Acura brought back double-wishbone front suspension for this new TLX, giving drivers better command over the front end. We even enjoyed the variable-ratio steering system and Electric-servo brake system from the NSX, both of which felt natural in each driving mode. The TLX feels soft and compliant in comfort mode and if you turn the drive mode selector into Sport mode, the adaptive suspension and steering system tighten up without compromising the ride. It's a pretty great driving experience that's let down by the all-season tires. Although the chassis and SH-AWD system give you the confidence to push the TLX through bends, the tires will scream out in disgust if you do so. Enthusiast drivers may want to opt for summer rubber or wait for the Type S, which will include them as standard. The A-Spec might tide over some buyers, but it is more of an appearance package than a true performance variant.

TLX Gas Mileage

In FWD guise and without the A-Spec package, the Acura TLX will return EPA-rated gas mileage estimates of 22/31/25 mpg city/highway/combined, dropping marginally on the highway to 22/30/25 mpg when the A-Spec upgrade is equipped. With AWD, the TLX will manage 21/29/24 mpg in all trims. In reality, we struggled to even match the 24 mpg combined figure, averaging just 21 mpg during our testing period. By comparison, the cheapest BMW 330i returns a much more efficient 26/36/30 mpg, but perhaps this isn't a big surprise since the 3 Series is a smaller and lighter vehicle. At least the new Acura improves on the similarly powerful V6-engined TLX from last year, which returned best figures of 20/31/24 mpg in FWD guise. With a 15.8-gallon gas tank, the new TLX's range sits between 379 and 395 miles in mixed driving conditions.

  • Fuel Tank Capacity
    15.9 Gallons
  • Fuel Economy
    City/Hwy: 22/31 mpg
* 2021 Acura TLX FWD Base

New Acura TLX Sedan Interior

Like the exterior, Acura has designed a cool and sophisticated cabin that has many sporty touches. A chunky center console houses the touchpad interface for the new infotainment system, the electronic gear selector, and the large central drive mode selector. Although a fully digital instrument cluster is missing, we have no complaints about the stylish and clear standard dials. From the stitching to the soft-touch materials on the dashboard and doors, everything feels premium and made to last, although there are some harder plastics lower down. The interior won't win any awards for spaciousness, though, as rear-seat space is only average. On the base model, leatherette-trimmed seats and 12-way power-adjustable front chairs are standard, along with dual-zone climate control. Higher-spec variants enjoy Milano premium leather or, on the A-Spec, leather with Ultrasuede inserts.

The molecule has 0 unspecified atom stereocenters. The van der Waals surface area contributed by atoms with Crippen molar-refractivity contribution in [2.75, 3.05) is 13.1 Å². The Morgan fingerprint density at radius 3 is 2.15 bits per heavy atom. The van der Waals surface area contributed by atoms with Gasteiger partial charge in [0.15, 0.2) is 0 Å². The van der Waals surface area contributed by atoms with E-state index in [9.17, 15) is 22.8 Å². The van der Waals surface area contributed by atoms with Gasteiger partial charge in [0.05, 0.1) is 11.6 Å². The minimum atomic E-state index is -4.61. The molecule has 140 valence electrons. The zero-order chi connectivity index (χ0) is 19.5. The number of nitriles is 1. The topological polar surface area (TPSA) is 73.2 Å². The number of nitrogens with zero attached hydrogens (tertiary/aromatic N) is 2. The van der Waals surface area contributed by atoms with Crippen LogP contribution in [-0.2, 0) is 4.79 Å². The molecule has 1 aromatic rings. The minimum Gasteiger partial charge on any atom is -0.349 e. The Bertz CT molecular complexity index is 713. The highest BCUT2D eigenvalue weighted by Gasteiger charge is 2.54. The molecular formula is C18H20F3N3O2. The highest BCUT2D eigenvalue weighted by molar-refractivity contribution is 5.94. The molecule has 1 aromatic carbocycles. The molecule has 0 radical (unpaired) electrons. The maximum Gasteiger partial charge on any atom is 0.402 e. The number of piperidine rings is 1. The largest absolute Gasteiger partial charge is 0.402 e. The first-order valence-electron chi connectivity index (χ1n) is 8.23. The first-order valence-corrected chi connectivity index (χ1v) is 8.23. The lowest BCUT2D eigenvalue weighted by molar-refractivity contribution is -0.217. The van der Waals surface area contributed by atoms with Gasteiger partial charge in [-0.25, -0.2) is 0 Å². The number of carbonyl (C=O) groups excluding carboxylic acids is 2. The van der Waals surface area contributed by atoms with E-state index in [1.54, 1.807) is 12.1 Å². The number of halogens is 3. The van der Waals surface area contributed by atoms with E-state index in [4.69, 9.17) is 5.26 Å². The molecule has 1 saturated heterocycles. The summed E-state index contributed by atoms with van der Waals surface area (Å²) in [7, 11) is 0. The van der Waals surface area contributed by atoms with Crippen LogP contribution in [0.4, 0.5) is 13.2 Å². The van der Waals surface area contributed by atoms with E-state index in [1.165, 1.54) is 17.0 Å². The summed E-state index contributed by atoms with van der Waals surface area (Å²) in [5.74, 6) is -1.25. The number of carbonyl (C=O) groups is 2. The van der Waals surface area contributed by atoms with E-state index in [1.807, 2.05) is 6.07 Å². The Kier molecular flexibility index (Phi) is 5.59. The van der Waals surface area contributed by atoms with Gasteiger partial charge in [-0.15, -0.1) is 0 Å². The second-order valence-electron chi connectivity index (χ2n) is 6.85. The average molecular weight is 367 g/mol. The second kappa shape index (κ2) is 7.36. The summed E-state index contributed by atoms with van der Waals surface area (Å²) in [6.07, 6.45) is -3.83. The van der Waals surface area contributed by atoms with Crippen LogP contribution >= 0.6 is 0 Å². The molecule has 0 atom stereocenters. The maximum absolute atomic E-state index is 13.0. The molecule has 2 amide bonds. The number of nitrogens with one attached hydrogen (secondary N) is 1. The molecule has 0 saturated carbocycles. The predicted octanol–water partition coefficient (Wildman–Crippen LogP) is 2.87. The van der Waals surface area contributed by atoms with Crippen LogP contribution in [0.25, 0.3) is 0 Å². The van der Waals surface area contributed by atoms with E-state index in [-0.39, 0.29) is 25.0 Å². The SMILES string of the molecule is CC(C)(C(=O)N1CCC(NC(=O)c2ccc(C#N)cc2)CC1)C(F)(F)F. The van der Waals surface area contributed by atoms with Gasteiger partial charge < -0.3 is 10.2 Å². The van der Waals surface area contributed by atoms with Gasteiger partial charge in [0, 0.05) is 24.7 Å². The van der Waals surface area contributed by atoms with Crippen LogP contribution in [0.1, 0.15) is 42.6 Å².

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Seating and Interior Space

In all trim levels, the TLX offers seating for five with two people up front and three squeezed into the back. Acura's strategy of sizing the TLX between the average compact and midsize sedan hasn't translated much into the back seat, which only offers a middling 34.9 inches of legroom. Rivals like the Audi A4 and BMW 3 Series both offer more space for rear occupants. Rear headroom is at least generous and front-seat passengers have plenty of space. The standard sports seats hug well and feel great, and standard 12-way adjustment makes it easy to find an ideal driving position with a commanding view.

  • Seating capacity
  • Front Leg Room 42.5 in
  • Front Head Room 37.2 in
  • Rear Leg Room 34.9 in
  • Rear Head Room 36.3 in

Interior Colors and Materials

A range of five interior colors are offered, but these differ in availability according to the chosen trim and the selected exterior color. These cabin colors are Ebony, Parchment, Espresso, Graystone, and Red. As an example of color combinations, the base trim in Lunar Silver Metallic exterior paint can only be had with an Ebony interior. Selecting Apex Blue Pearl paint automatically adds two packages, plus either an Ebony interior with red contrast stitching or a red interior. On the lower two trims, brushed aluminum trim inlays are standard, while the A-Spec gets geometric patterned brushed aluminum and the Advance package adds authentic open-pore wood trim. Seating material begins with leatherette on the base model while all others have perforated Milano premium leather with contrast stitching. On the A-Spec, the sport seats have Ultrasuede inserts. A leather-wrapped steering wheel is standard but the A-Spec has a flat-bottom sport steering wheel.